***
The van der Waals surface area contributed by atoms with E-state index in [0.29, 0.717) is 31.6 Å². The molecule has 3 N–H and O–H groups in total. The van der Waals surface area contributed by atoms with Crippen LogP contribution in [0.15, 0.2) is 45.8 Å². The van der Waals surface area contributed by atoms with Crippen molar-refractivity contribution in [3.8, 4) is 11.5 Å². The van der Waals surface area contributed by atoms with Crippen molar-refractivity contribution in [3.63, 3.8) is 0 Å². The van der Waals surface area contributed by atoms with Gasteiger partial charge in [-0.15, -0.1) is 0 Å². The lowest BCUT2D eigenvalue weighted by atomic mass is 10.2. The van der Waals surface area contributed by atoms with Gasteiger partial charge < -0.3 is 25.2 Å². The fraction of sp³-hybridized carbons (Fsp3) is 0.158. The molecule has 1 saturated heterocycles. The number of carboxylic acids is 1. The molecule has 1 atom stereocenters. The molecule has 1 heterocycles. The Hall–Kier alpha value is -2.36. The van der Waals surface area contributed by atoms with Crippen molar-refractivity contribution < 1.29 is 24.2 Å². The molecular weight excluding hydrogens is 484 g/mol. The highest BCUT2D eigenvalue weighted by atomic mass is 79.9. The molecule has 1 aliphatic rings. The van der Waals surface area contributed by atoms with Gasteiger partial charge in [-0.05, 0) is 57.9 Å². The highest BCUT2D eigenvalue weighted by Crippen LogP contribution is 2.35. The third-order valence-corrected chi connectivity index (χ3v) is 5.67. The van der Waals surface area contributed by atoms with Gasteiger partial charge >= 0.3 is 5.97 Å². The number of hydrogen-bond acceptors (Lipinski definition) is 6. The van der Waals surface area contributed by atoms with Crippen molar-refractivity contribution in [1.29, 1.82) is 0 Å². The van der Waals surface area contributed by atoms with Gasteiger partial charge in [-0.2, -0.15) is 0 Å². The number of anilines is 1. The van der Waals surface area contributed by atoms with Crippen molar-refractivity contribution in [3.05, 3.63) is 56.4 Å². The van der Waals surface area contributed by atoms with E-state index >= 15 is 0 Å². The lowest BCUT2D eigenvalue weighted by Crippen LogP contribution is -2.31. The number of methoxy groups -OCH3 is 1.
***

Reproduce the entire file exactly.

The van der Waals surface area contributed by atoms with E-state index in [0.29, 0.717) is 31.6 Å². The molecule has 3 N–H and O–H groups in total. The van der Waals surface area contributed by atoms with Crippen LogP contribution in [0.15, 0.2) is 45.8 Å². The van der Waals surface area contributed by atoms with Crippen molar-refractivity contribution in [3.8, 4) is 11.5 Å². The van der Waals surface area contributed by atoms with Crippen molar-refractivity contribution in [3.63, 3.8) is 0 Å². The van der Waals surface area contributed by atoms with Gasteiger partial charge in [-0.15, -0.1) is 0 Å². The lowest BCUT2D eigenvalue weighted by atomic mass is 10.2. The van der Waals surface area contributed by atoms with Gasteiger partial charge < -0.3 is 25.2 Å². The fraction of sp³-hybridized carbons (Fsp3) is 0.158. The molecule has 1 saturated heterocycles. The number of carboxylic acids is 1. The molecule has 1 atom stereocenters. The molecule has 1 heterocycles. The Hall–Kier alpha value is -2.36. The van der Waals surface area contributed by atoms with Crippen molar-refractivity contribution < 1.29 is 24.2 Å². The molecular weight excluding hydrogens is 484 g/mol. The highest BCUT2D eigenvalue weighted by atomic mass is 79.9. The molecule has 1 aliphatic rings. The van der Waals surface area contributed by atoms with Gasteiger partial charge in [-0.05, 0) is 57.9 Å². The highest BCUT2D eigenvalue weighted by Crippen LogP contribution is 2.35. The third-order valence-corrected chi connectivity index (χ3v) is 5.67. The van der Waals surface area contributed by atoms with Gasteiger partial charge >= 0.3 is 5.97 Å². The number of hydrogen-bond acceptors (Lipinski definition) is 6. The van der Waals surface area contributed by atoms with Crippen molar-refractivity contribution in [1.29, 1.82) is 0 Å². The van der Waals surface area contributed by atoms with Gasteiger partial charge in [-0.2, -0.15) is 0 Å². The number of anilines is 1. The van der Waals surface area contributed by atoms with Crippen molar-refractivity contribution in [3.05, 3.63) is 56.4 Å². The van der Waals surface area contributed by atoms with E-state index >= 15 is 0 Å². The lowest BCUT2D eigenvalue weighted by Crippen LogP contribution is -2.31. The number of methoxy groups -OCH3 is 1.